The Old Farmhouse is utterly derelict. Many of the windows are boarded up. The gable end is slowly collapsing. As you walk through the porch and into the 80s kitchen, the floor becomes a crunchy carpet of sheep and rabbit droppings — like a case of cocoa-pops has exploded. It has that stale musty reek of ammonia. In the next room, the remains of a half-eaten rat is decomposing on the mouldy carpet – could be an owl’s work, or just a cat. Thick Indiana Jones’ style webs hang in the windows, sagging with age and dust. You can smell the fetidness of decay.
What would have been a comfortable sitting room, houses two moth-eaten sofas. No, wait. They’re sheep-eaten – droppings are all over the floor. They must have pushed open the outside door and helped themselves to the cosy couch — nibbling on the green velvet. Looks like some of the farm hands sneak in here for a kip and a beer too. It’s a sad place. Like somebody just walked out the door 30 years ago and abandoned it. There are no owl pellets or droppings down here. Better move on.
Behind the green sofa lies a narrow, rickety wooden staircase, riddled with woodworm. It’s fragile and creaking. Standing on the landing, I realise I am now looking at the broken window that the owls were seen perching on. Thankfully, the air is much fresher up here. Glancing down, there are bird droppings (large and small) and owl pellets all over the exposed timber floors. Oh, and massive spiders. Massive! I don’t hear anything. Apart from the scuttling spiders. The house is eerily silent. I’m just standing still and listening. The floor doesn’t look particularly robust — more woodworm, rot and decay.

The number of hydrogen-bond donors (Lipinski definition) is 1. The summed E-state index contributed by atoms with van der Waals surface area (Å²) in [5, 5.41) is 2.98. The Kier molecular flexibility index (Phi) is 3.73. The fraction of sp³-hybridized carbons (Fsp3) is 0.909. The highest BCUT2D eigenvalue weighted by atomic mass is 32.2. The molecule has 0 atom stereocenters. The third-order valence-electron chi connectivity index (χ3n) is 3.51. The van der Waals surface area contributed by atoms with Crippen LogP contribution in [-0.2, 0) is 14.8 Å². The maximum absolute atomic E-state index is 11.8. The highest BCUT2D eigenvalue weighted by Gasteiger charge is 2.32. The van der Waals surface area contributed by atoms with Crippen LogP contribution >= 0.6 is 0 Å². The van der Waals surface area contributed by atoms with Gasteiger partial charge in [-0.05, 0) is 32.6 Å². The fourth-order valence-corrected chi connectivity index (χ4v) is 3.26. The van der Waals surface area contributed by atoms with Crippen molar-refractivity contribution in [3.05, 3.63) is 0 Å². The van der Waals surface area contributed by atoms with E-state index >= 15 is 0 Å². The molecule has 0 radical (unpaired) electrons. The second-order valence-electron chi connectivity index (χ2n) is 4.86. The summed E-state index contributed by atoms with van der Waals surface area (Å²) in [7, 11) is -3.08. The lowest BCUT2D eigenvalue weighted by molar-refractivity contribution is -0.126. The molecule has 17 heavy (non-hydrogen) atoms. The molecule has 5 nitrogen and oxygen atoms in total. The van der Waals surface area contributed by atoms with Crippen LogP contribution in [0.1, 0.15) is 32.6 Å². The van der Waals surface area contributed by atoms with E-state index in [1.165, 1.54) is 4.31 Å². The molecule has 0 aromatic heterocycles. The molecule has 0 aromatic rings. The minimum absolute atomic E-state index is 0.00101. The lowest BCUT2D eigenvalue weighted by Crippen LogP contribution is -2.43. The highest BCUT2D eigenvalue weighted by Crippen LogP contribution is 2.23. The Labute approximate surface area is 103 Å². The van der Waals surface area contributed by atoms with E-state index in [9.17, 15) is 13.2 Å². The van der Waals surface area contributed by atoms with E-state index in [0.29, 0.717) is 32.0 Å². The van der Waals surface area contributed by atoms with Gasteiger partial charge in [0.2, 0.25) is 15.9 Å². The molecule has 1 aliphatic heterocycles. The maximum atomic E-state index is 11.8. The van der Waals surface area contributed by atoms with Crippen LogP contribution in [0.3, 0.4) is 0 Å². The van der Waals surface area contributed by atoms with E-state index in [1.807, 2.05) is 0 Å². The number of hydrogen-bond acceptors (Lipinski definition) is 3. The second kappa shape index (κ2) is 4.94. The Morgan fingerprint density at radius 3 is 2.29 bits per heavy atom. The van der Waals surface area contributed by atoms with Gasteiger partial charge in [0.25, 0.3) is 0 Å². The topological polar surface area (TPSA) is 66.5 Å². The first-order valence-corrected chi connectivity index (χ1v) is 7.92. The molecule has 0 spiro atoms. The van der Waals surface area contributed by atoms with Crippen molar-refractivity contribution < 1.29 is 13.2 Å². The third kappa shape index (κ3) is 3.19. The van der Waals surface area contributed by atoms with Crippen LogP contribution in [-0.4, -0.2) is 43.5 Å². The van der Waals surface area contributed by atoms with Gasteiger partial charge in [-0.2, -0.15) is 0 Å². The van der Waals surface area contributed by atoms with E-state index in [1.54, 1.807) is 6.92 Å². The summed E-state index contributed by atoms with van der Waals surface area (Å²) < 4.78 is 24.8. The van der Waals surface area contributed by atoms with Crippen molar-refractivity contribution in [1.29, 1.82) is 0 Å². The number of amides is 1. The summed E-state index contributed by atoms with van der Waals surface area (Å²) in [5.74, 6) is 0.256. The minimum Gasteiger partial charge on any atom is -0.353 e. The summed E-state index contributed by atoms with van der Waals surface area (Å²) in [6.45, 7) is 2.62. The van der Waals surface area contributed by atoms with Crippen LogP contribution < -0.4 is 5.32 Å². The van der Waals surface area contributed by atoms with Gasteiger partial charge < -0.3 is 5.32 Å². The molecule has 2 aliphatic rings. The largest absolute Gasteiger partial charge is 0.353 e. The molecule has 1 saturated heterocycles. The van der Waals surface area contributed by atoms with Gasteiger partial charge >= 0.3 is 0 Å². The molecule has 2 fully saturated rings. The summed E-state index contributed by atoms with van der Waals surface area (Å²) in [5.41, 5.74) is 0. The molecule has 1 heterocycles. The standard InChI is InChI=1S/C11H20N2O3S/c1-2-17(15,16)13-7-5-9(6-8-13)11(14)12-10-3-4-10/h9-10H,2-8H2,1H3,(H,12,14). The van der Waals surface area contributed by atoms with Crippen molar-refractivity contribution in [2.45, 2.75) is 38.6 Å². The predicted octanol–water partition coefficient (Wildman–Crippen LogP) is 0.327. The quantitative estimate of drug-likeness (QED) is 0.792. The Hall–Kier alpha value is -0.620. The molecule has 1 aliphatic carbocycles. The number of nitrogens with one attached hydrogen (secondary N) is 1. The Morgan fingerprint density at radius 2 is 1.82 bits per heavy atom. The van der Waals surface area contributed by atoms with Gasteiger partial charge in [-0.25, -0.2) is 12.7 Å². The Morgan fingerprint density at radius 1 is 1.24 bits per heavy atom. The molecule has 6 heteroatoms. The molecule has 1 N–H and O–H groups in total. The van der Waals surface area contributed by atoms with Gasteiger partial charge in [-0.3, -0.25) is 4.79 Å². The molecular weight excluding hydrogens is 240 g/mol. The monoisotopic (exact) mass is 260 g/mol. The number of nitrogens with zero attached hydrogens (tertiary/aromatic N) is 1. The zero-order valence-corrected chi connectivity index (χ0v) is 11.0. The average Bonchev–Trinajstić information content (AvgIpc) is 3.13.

I gingerly step forward, listening more for creaking, breaking wood than ruffling feathers. Turning the corner, I pass through a dingy room without windows, just a mattress. I shine a torch, looking for feathers or concentrations of droppings, but there’s nothing. Another, even more dilapidated staircase is in front of me. But I stop dead. I hear ruffling feathers.
I look up the staircase, into the top-most room and see the metal frame of a four-poster bed. Perched on the corner post is a little owl. Glaring with blazing wide yellow eyes, the message is clear… “WTF are you doing in my house!?” We both retreat immediately. The owl flies to the window and I back away, right out the property. “I guess they are roosting in here then! But are they nesting?”
The answer is “Yes!” It’s mid-May and judging by the buzz around the farmhouse, the female little owl is on the nest. The male is in a feeding frenzy with 24hr activity and rapid frequency of food deliveries. On the menu: Large spiders, grasshoppers, moths and butterflies, bees, beetles, worms, grubs, small rodents and birds, even bats! The little owls are now ferociously territorial, chasing off every other bird that dares venture too near – blackbirds, pigeons, and corvids especially. For a little bird, they make a big impact, hitting pigeons off their perch and flying like a sparrowhawk, whipping through gates and along fences.